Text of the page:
Why I Really Like This Book
These are podcasts about forgotten fiction, for curious readers, and for anyone who likes old books. Sometimes they're stories, sometimes they're not. Most of the authors write in English; and sometimes they don't. But all the books I talk about, I really really like. I hope you will too.
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My name is Kate Macdonald: I'm an English lecturer, and a lifelong browser in second-hand bookshops. I post weekly ten-minute podcasts on a Friday, on the books I really like which I think deserve new readers. You can find out lots more at the Facebook page here, and get these podcasts weekly by subscribing on the iTunes link above.

The music for the podcast intro is by The Tribe Band. Lucy Marsh did the drawing and Matthias Opsomer lettered it. Patrick Belk and Martin Fowler hold my tech safety net.

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Questions? Send me a message by mailing me at kate [dot] brussels [at] yahoo [dot] com.

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Gene Wolfe's The Shadow of the Torturer is about Severian, an apprentice torturer who is banished by his masters. His crime: to allow a client to die sooner than the law had intended. His mission: to not shame the guild. His real mission: to return the alien jewel to its owners. Science fiction par excellence, and linguistic invention to boggle your vocabulary.

Direct download: Gene_Wolfe_and_The_Shadow_of_the_Torturer_-_Really_Randoms_3.mp3
Category:fantastical -- posted at: 11:30 PM
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It's not at all what you think it is, although a lot of Rosy Barnes's novel Sadomasochism for Accountants takes place in a fetish club. Half of the characters are sweeties, the other half are vile: watch their comeuppance and enjoy the freeing of lonely, fettered souls. Great fun for all the family.

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The Dark is Rising was a set of excellent novels for decades before it was a film. Susan Cooper's 1970s series is timeless, a real world quest fantasy steeped in Arthurian magic, where Merlin is a butler and a professor.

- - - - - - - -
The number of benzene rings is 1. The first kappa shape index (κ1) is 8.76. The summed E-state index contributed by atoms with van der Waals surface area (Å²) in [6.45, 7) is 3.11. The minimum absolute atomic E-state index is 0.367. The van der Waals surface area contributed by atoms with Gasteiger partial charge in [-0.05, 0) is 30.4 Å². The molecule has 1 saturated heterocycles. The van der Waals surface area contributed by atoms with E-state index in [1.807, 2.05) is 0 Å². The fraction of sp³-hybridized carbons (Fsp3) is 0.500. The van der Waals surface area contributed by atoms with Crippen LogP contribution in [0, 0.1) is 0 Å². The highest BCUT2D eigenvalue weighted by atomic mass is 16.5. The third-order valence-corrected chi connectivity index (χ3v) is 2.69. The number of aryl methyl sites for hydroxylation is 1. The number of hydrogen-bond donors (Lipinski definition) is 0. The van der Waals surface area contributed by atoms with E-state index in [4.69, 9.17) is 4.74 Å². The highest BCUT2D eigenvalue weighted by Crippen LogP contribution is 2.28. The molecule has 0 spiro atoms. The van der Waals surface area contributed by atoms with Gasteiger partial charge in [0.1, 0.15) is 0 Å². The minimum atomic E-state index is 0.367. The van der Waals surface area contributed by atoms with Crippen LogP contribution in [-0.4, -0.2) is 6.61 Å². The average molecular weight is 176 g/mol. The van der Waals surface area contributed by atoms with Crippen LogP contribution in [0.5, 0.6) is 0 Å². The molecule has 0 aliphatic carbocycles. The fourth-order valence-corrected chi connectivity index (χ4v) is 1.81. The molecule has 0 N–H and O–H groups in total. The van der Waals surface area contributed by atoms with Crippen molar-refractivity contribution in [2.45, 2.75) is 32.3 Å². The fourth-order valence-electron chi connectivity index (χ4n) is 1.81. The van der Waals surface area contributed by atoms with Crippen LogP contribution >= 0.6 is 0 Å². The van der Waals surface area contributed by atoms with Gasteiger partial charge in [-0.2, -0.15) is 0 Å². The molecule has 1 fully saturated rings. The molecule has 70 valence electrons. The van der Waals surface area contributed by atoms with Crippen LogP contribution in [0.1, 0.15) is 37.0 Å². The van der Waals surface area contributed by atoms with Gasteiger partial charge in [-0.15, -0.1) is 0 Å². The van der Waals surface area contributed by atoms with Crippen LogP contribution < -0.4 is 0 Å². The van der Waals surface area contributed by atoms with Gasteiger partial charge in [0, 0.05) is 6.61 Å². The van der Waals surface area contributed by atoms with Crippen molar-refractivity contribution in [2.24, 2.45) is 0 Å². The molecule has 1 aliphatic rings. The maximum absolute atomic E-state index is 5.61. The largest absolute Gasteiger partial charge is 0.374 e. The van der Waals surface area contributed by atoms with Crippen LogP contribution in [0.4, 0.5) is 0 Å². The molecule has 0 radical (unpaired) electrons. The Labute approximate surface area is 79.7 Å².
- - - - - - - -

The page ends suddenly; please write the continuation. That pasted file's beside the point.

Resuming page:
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The story of Merlin, and how King Uther got to the Duchess of Cornwall's bedroom, Mary Stewart's The Crystal Cave fills in the gaps before Arthur's birth with the brilliant and believable story of Merlin. All the magic by mathematics and psychology you ever wanted.

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A late period Rosemary Sutcliff novel, The Lantern-Bearers is set when the Roman Empire has pulled out of Britain, and there is no-one to hold back the Saxon hordes except the Roman-trained Aurelius Ambrosianus, and his nephew Arthur. A novel about what might have been Arthur's boyhood, and the beginnings of the Round Table.

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Not one novel about Arthur, but five: The Sword in the Stone, The Queen of Air and Darkness, The Ill-Made Knight, The Candle in the Wind, and The Book of Merlyn. Everything you ever wanted to know about the Arthurian legend, in brilliant postmodern style. T H White was a genius: these books are marvellous.

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Here's a fine satire about ignorance and primitive living at Camelot, where the benign reign of King Arthur needs improving. Mark Twain's Connecticut Yankee takes over the kingdom and brings the 19th century into the 6th century: a great novel about the impossibility of messing around with time. For those suspicious about the practicalities of armour.

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Brace yourself for deep truths about newspapers and reporting, in a world where the characters have names with a strange resemblance to typefaces, and where no magic is used to make the news, only identifying the story. Brilliant satire from Terry Pratchett in The Truth: what more do you need?

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It;s the 1950s and Monica Dickens is a very junior reporter on a very local paper. It's always her turn to make the tea. She bicycles everywhere. She lodges with the landlady from hell. Her stories about post-war life for ordinary people are heart-breaking and appalling. This is proper reportage.

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It's the late 1930s, and the newspaper industry is not so much a trade as a profession for gentlemen. Lord Cropper knows so little about how his empire works that he sends the wrong man to a war zone. In Waugh's Scoop, a fine satire on newspaper mayhem, an unknown nobody learns how to be a journalist in north Africa while waiting for the Russians to invade, but he would far rather be writing nature essays. For old hacks with time to kill.

Direct download: Evelyn_Waugh_and_Scoop_-_Five_Fictions_about_Newspapers.mp3
Category:people-watching -- posted at: 12:30 AM
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